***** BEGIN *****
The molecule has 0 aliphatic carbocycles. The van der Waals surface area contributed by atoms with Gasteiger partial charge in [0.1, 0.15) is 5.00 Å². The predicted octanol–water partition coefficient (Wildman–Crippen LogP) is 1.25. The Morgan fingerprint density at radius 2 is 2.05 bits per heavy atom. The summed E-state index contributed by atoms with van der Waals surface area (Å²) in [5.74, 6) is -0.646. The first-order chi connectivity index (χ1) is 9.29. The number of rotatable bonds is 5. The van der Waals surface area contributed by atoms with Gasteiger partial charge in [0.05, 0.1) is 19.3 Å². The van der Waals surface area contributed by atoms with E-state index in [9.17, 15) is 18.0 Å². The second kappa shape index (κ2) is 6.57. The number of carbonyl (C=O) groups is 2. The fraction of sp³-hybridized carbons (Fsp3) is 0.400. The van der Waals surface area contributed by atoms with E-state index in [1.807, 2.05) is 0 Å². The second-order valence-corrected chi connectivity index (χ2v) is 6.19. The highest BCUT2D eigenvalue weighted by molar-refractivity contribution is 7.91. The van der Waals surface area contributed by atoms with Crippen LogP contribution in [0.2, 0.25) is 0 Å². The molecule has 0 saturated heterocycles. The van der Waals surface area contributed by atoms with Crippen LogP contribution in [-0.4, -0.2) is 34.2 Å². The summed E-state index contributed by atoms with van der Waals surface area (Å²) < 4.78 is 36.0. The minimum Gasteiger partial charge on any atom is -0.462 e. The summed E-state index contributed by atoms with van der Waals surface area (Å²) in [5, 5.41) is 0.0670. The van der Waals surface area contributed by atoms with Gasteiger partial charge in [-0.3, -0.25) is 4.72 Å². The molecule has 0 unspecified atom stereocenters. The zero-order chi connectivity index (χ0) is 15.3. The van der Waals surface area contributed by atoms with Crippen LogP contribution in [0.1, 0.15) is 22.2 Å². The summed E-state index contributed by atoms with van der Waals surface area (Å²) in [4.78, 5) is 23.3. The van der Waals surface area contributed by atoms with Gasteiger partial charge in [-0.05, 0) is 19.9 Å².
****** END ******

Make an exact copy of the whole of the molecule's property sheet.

The molecule has 0 aliphatic carbocycles. The van der Waals surface area contributed by atoms with Gasteiger partial charge in [0.1, 0.15) is 5.00 Å². The predicted octanol–water partition coefficient (Wildman–Crippen LogP) is 1.25. The Morgan fingerprint density at radius 2 is 2.05 bits per heavy atom. The summed E-state index contributed by atoms with van der Waals surface area (Å²) in [5.74, 6) is -0.646. The first-order chi connectivity index (χ1) is 9.29. The number of rotatable bonds is 5. The van der Waals surface area contributed by atoms with Gasteiger partial charge in [0.05, 0.1) is 19.3 Å². The van der Waals surface area contributed by atoms with E-state index in [9.17, 15) is 18.0 Å². The second kappa shape index (κ2) is 6.57. The number of carbonyl (C=O) groups is 2. The fraction of sp³-hybridized carbons (Fsp3) is 0.400. The van der Waals surface area contributed by atoms with E-state index in [1.807, 2.05) is 0 Å². The second-order valence-corrected chi connectivity index (χ2v) is 6.19. The highest BCUT2D eigenvalue weighted by molar-refractivity contribution is 7.91. The van der Waals surface area contributed by atoms with Crippen LogP contribution in [0.2, 0.25) is 0 Å². The molecule has 0 saturated heterocycles. The van der Waals surface area contributed by atoms with Crippen LogP contribution in [-0.4, -0.2) is 34.2 Å². The summed E-state index contributed by atoms with van der Waals surface area (Å²) < 4.78 is 36.0. The minimum Gasteiger partial charge on any atom is -0.462 e. The summed E-state index contributed by atoms with van der Waals surface area (Å²) in [5, 5.41) is 0.0670. The van der Waals surface area contributed by atoms with Gasteiger partial charge in [-0.3, -0.25) is 4.72 Å². The molecule has 0 unspecified atom stereocenters. The zero-order chi connectivity index (χ0) is 15.3. The van der Waals surface area contributed by atoms with Crippen LogP contribution in [0.1, 0.15) is 22.2 Å². The summed E-state index contributed by atoms with van der Waals surface area (Å²) in [4.78, 5) is 23.3. The van der Waals surface area contributed by atoms with Gasteiger partial charge in [-0.05, 0) is 19.9 Å².